The above mentioned chiller runs in local in a lead/ lag configuration with the adjacent chiller. That is to say- there is no wire or modem to a remote location. A panel is available in between the two chillers to sequence the switch over between the two. When the chiller tripped out due to the fault, the other chiller was supposed to have been enabled. This did not happen, so our engineer investigated the situation. The sequencer panel sends out a 24v fault feedback signal to each chiller. This, in turn, goes through a relay and back to the sequencer panel if all is good. When a fault occurs, the volts drop out to the relay in the chiller and a relay drops out in the sequencer. When the relay drops out in the sequencer, a normally closed contact makes and brings a red light on. This was not happening, so our engineer followed it through with his multimeter. He found a blown 1 Amp control fuse in the chiller, he replaced it and it blew again. After some careful research he found that there was an earth leakage due to the ingress of water into a safety switch. This switch was nothing to do with the above, but it blew the whole control circuit. Having reinstated the fuse, he found that the panel switched over satisfactorily in local.

Advantages

This kind of operation method has an advantage in its simplicity. There are no complicated BMS systems for the chiller to be integrated into. A sequencer panel is easy to construct and maintain- keeping the costs down to the end user.

Disadvantages

The disadvantage of this kind of system is that the first thing the factory usually notices is that they are loosing the process. The water temperature getting too high is the first alarm signal. With this site, however, there is a permanent onsite engineer on hand. He is experienced with the first checks to carry out and can often get the plant running with no problem.

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Standing Pressure during Industrial Chiller Service

The standing pressure was taken into account on the return visit to fit the oil return solenoid valve seal. Because the valve is on the low side of the system, when the chiller is off, the pressure is higher than when it is on. Therefore, so long as the seal pressure tests to this pressure, then all will be good when the system is running. That is assuming that the valve seals work satisfactorily at a lower temperature range. There are issues sometimes when a seal will be okay at ambient temperature but will leak when it becomes brittle at a colder temperature. This happens usually on an old seal and, indeed, this condition can be tested for when run testing the system.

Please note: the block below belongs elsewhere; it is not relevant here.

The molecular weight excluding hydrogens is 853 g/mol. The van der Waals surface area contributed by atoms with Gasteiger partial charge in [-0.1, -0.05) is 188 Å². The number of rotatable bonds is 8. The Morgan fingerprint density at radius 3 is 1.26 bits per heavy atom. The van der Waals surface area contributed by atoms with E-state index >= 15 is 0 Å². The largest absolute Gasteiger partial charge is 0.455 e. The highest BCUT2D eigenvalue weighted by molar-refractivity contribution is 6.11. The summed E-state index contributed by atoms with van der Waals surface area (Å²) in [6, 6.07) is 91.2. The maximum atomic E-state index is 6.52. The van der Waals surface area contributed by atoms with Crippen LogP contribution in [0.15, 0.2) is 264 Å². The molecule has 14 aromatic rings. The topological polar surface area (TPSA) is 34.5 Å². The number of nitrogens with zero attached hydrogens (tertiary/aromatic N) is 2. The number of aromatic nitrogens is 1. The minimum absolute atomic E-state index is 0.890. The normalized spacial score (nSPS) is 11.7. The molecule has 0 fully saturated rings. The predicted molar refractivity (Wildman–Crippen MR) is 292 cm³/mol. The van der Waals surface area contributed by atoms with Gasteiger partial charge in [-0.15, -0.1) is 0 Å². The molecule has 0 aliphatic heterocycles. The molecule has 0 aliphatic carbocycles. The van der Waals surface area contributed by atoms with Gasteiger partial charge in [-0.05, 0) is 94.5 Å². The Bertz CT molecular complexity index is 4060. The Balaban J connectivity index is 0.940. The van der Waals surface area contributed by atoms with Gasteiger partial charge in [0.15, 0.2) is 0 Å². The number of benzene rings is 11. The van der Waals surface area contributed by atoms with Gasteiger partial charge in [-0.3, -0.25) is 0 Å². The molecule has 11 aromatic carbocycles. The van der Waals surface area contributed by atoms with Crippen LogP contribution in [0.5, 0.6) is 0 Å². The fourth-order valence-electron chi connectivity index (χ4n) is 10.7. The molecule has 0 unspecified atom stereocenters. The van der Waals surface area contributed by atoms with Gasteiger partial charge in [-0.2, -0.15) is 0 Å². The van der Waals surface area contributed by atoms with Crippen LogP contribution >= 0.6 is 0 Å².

Leak Testing during Industrial Chiller Service

On fitting the seal, our engineer donned full length ammonia resistant PPE and breathing apparatus. A little at a time, he introduced refrigerant into the area of the valve seal. Any residual air being purged through a valve.

Pressure and Temperature

The standing pressure of refrigerant is affected by temperature. That is to say- that the higher the temperature- the higher the pressure. On the day this job was carried out, the ambient temperature was 12°C and using an app on his phone, he calculated that the pressure should be 5.6bar. This is consistent with Charles’ Law of Constant Volume with a coefficient added for this particular refrigerant. If the pressure had been higher than this, it would indicate the presence of air in the system. Daltons’ Law of Partial Pressures states that all gasses in a vessel will act as if they are on their own, therefore, causing a higher pressure.

Run Testing during Industrial Chiller Service

After the pressure was built up to full standing pressure and the seal held satisfactorily, the system was then run tested to ensure, as stated above, that the seal performed well across the full temperature range during the operation of the plant.

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Mass Flow Rate during Industrial Chiller Service

The mass of refrigerant passing, which is measured by the second.

Suction Density